How to Train Your Dragon 2 Movie Review

How to Train Your Dragon 2
“C’mon, bud. There’s a whole other world of dragons out there.”

*Caution, there will be spoilers ahead. So please, if you want to go into the film spoiler free, don’t read ahead*

If Dreamworks Animation’s How to Train Your Dragon was the studio’s Toy Story, then How to Train Your Dragon 2, the highly anticipated sequel, is easily the studio’s Toy Story 2. Much like the aforementioned Pixar films, the new Dreamworks film has raised the stakes considerably, both in the film’s action and adventure, but in its emotional core as well. The filmmaker’s behind the movie really wanted to take the characters and the story to the next level, and it shows.

As the film opens, we learn five years have passed since the first film, and a lot has changed in Burke in that time. Hiccup and Toothless have become adventurers, flying out into the unknown and charting the world as they come across new places, as Hiccup continues to run from his duties on Burke. As their explorations grow, they stumble upon a group of Dragon Trappers, men bent on capturing Dragons to turn them into mindless creatures in an army, led by a man named Drago. But that encounter sets off a chain reaction in Hiccup’s life that he could never imagine.

Director Dean DeBlois, who helped write the first has taken over sole directional duties this time around, and it seems he was more than up to the task. He also wrote the film, and you can tell he’s fully invested in the world and the characters, He’s really taken a foot forward to make sure the universe’s expansion and storytelling feels natural, and all the characters have grown well. The time gap never feels out of place and doesn’t hurt the film, and it jumps on in a place that just feels right. It honestly works to the film’s advantage, and it catches up so effortlessly you’re swept up in it and the exposition never feels like too much.

Really, the film works so well, not just because for DeBlois’ storytelling, but the film’s actors as well. Jay Baruchel completely and utterly embodies Hiccup. There’s no other actor who could play the character the way he does. He just gets how he ticks, and the character’s mannerisms even reflect Baruchel’s, and there’s a fun moment in the film that actually makes fun of that a little bit. He’s the heart and soul of this film, and it’s Baruchel and his relationship with the characters around him that makes the heart of the film work. Hiccup and Toothless continues to grow and evolve, and is just so well defined here. It’s impressive how far it goes, and how dark it twists at one point, but to let their friendship grow, and it works in favor of the story.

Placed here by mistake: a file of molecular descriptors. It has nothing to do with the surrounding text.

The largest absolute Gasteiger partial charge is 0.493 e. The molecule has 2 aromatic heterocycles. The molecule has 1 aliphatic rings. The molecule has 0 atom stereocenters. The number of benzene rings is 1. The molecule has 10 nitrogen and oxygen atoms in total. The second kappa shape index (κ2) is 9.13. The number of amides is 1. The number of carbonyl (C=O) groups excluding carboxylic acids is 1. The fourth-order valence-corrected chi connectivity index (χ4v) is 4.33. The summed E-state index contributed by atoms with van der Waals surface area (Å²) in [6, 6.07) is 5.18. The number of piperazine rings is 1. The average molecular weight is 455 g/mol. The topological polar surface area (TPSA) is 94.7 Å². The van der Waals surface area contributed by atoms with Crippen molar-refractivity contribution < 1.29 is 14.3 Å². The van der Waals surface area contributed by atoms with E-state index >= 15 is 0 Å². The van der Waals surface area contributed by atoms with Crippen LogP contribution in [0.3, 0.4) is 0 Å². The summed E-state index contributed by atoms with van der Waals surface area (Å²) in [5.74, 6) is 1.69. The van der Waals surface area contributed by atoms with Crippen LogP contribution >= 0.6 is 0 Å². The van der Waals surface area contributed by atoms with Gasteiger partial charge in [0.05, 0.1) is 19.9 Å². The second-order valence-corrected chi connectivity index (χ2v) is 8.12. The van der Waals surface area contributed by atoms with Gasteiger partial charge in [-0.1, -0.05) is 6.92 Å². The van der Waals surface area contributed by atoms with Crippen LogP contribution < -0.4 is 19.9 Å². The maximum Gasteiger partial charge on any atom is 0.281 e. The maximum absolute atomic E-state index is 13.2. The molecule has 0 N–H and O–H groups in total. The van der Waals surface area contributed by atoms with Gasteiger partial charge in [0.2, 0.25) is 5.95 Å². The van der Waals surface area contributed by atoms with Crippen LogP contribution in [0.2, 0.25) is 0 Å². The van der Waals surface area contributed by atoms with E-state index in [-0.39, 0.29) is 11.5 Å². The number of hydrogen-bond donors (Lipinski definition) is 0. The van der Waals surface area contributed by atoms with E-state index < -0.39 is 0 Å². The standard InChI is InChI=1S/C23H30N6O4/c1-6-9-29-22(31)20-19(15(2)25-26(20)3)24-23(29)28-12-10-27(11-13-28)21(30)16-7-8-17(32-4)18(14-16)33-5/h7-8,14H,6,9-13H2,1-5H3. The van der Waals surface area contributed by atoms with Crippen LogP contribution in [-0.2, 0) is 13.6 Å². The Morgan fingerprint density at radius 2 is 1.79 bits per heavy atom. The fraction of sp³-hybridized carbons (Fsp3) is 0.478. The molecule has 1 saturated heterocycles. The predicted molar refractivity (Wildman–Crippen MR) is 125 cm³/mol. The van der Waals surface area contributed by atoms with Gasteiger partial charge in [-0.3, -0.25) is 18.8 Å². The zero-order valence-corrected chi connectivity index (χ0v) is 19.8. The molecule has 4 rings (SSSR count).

He really get a chance to bring a lot of emotion to the role this time around, more than the first time around, which really works in the film’s favor. A lot of that plays into the fact that the relationship between not just his father, who is played so well by Gerard Butler, but with his mother, who he discovers isn’t dead, is huge as well. Cate Blanchett plays Valka, and she’s great in the role. She and Baruchel play off each other so well, and the relationship between them is so sweet. But it’s actually the scenes between Stoick and Valka that really tug on the heart strings.

It really makes it all the more tragic that he is killed so soon after they’re reunited while saving Hiccup, and it’s even worse that Toothless is the one who kills him. Toothless falling into being a pawn for the villain, as he’s brainwashed by his instincts, is a truly heartbreaking and moving moment in the film, and a direction you wouldn’t expect the film to go. But it’s good to see Dreamworks taking risks like this, because it’s making their film’s much more mature and much more emotionally investing. This is Pixar quality storytelling, and it absolutely sticks the landing. Of course, the way it all concludes puts us in a much happier and better place, but for a good portion of the third act, the film really takes an Empire Strikes Back approach, and it really works well.

The animation is also absolutely breathtaking, and leaves you feeling completely immersed in this world. It’s amazing how far the technology has advanced in the short time since the first film. Characters and dragons alike just look incredible, and the designs are so well done. It’s hard not to just look slack jawed at the whole thing as it plays out in front of you. The 3D is some of the most immersive, as well as beautiful, to be seen on film in some time.

How to Train Your Dragon 2 is a perfect follow up to the original. Dreamworks is really flexing their storytelling and dramatic muscles in a way that they have never done before, and they seem to be maturing as a studio. There’s very little to complain about with the film. It’s smart, funny, dramatic, and a film that just fires on all cylinders. This is Dreamworks going to Pixar’s level, and it’s good to see them stepping up their game. This is certainly turning out to be the year of sequels, and once again, this film not only capitalizes on what came before, but finds a way to build off it and become better. This is filmmaking at its finest, and it’s even better its a family film that doesn’t talk down to the audience. What a rare, and special, film this is.

[review]

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